“Queen Desira” was the seventeenth installment of Alex Raymond’s Flash Gordon Sunday comic strip serial for King Features Syndicate. Originally published between January 4 and June 14, 1942, “Queen Desira” gets off to a rollicking start with Colonel Gordon called to a meeting with the Defense Department in Washington DC. The US needs Dr. Zarkov’s ray beams for national defense (a subtle reference to the Second World War that the US had recently entered), but the radium shortage prevents the realization of the project. Flash and Zarkov convince the Defense Department to allow them to build a rocketship to return to Mongo to mine more radium. Flash tells Dale that he is going off on a secret mission, but cannot tell her where. Suspicious, Dale pays a visit to Zarkov and snoops around his house for clues. Confronting him with the truth, Zarkov admits their mission is to return to Mongo. Dale pleads with Zarkov to take her with him and he agrees to smuggle her aboard the rocketship in a trunk.
Reunited at last, Flash is overjoyed to have Dale with him once more. However, they experience electrical problems once in Mongo’s orbit and the rocketship is forced to crashland on the uncharted continent of Tropica. Zarkov is seriously injured in the crash. The three of them are soon taken captive by soldiers and come face to face with the exotic Queen Desira of Tropica. Don Moore expands Flash’s backstory a bit by making the renowned polo player a former college football star while Alex Raymond’s artwork is as stunning as ever. His depiction of Dale in this installment may be the most beautiful rendition yet. Desira is portrayed more in the tradition of H. Rider Haggard’s She or Edgar Rice Burroughs’ La of Opar rather than Raymond’s Princess Aura. Burne Hogarth’s run illustrating the Tarzan strip may be the only serious rival that Raymond had at this juncture. The artwork is absolutely gorgeous throughout.
Where the story does adhere to the established formula is in quickly establishing a male rival, in this instance Captain Brazor, who Flash inadvertently supplants and for Dale to quickly become threatened by Desira. Also following the traditional template, the Queen is immediately imperiled (this time by a tree dragon) giving Flash the opportunity to save her and giving the Queen good reason to become even more smitten with him. Where Raymond and Moore offer a variation on the familiar themes is in having Flash slip into a coma after being cut by the dragon’s poisonous talons and in having Dale expose to the Queen that Brazor allowed the dragon to attack her and Flash in his desire for vengeance. Unexpectedly, Brazor drugs the Queen with a powerful narcotic and claims she has had a stroke. He plots to usurp the throne with only Dale as a threat who knows him for a traitor. A nice change of pace is the introduction of the noble Lieutenant Caran, Brazor’s adjutant, who secretly loves Desira.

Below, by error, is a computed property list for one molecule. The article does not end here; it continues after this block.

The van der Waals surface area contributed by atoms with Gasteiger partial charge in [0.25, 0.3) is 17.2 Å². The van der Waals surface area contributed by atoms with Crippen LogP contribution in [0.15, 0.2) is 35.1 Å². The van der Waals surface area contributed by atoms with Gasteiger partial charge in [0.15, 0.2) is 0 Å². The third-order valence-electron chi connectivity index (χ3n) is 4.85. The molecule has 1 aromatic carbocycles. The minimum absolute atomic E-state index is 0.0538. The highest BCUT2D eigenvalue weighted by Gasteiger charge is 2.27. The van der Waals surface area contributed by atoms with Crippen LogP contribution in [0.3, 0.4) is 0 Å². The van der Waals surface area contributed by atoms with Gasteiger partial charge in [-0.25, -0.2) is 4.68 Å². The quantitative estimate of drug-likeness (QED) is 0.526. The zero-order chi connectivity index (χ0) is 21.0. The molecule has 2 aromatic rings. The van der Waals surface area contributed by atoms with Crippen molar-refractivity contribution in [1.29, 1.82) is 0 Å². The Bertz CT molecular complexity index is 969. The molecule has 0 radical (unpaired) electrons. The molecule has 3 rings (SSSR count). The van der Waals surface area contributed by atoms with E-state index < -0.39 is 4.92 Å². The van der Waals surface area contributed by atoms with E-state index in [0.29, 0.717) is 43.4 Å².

Brazor and Dale reach a truce with Brazor honoring his promise to provide much-needed medical attention for Zarkov and Flash at his nearby castle in exchange for Dale keeping silent about his treachery. Dale quickly settles into a life of decadent luxury at Brazor’s castle. Alex Raymond fits her out in a semi-transparent bathrobe (with a surprising absence of lingerie) which is the closest he has yet come to detailing the fully-revealed female form in the strip. Much of the action in this installment is confined to Brazor’s castle which seems to more strongly resemble a modern hospital than a gothic stronghold. Flash and Zarkov are bedridden through much of the strip. Queen Desira refuses Brazor’s offer that she abdicate to save her life.
Finally, Flash and Zarkov recover sufficiently to help Dale out of her moral dilemma in aiding the traitor, Brazor. Joining forces with Caran, they rescue Desira and manage a daring escape by scaling down the castle wall using bed sheets. We are told the drop is 1000 feet (presumably there were a remarkable number of sheets in the room). In the time-honored tradition, the villains break through the barricade, overpower Caran (who stayed behind as a sniper), and cut the sheets sending our heroes tumbling to their doom. Except of course that luck and skill save them and they wind up stranded on a mountain ledge. Naturally, the bad guys gather outside the castle to blast the ledge from beneath their feet. As is often the case, it is necessary that the villains be poor shots and the cannon only succeeds in blasting an opening in the mountainside that allows our heroes to escape into the interior of the mountain upon which the castle was built. A short time later they blast their way back into Brazor’s castle where they overpower a guard and saddle up a few gryphs (Tropica’s local steed) and ride off into the jungles of Mongo. It is a surprising choice to divide the Tropica storyline into two halves, but the change in setting after the confined castle scenes in the first half perhaps made the transition to a jungle setting too drastic a change to consider for the same storyline. In any event, readers must have been eager for a return to more traditional thrills with Brazor and his men pursuing Flash, Dale, Zarkov, and Desira in an exotic setting once more.
William Patrick Maynard was authorized to continue Sax Rohmer’s Fu Manchu thrillers beginning with The Terror of Fu Manchu (2009; Black Coat Press). A sequel, The Destiny of Fu Manchu is coming soon from Black Coat Press. Also forthcoming is a collection of short stories featuring an original Edwardian detective, The Occult Case Book of Shankar Hardwicke and an original hardboiled detective novel, Lawhead. To see additional articles by William, visit his blog at SetiSays.blogspot.com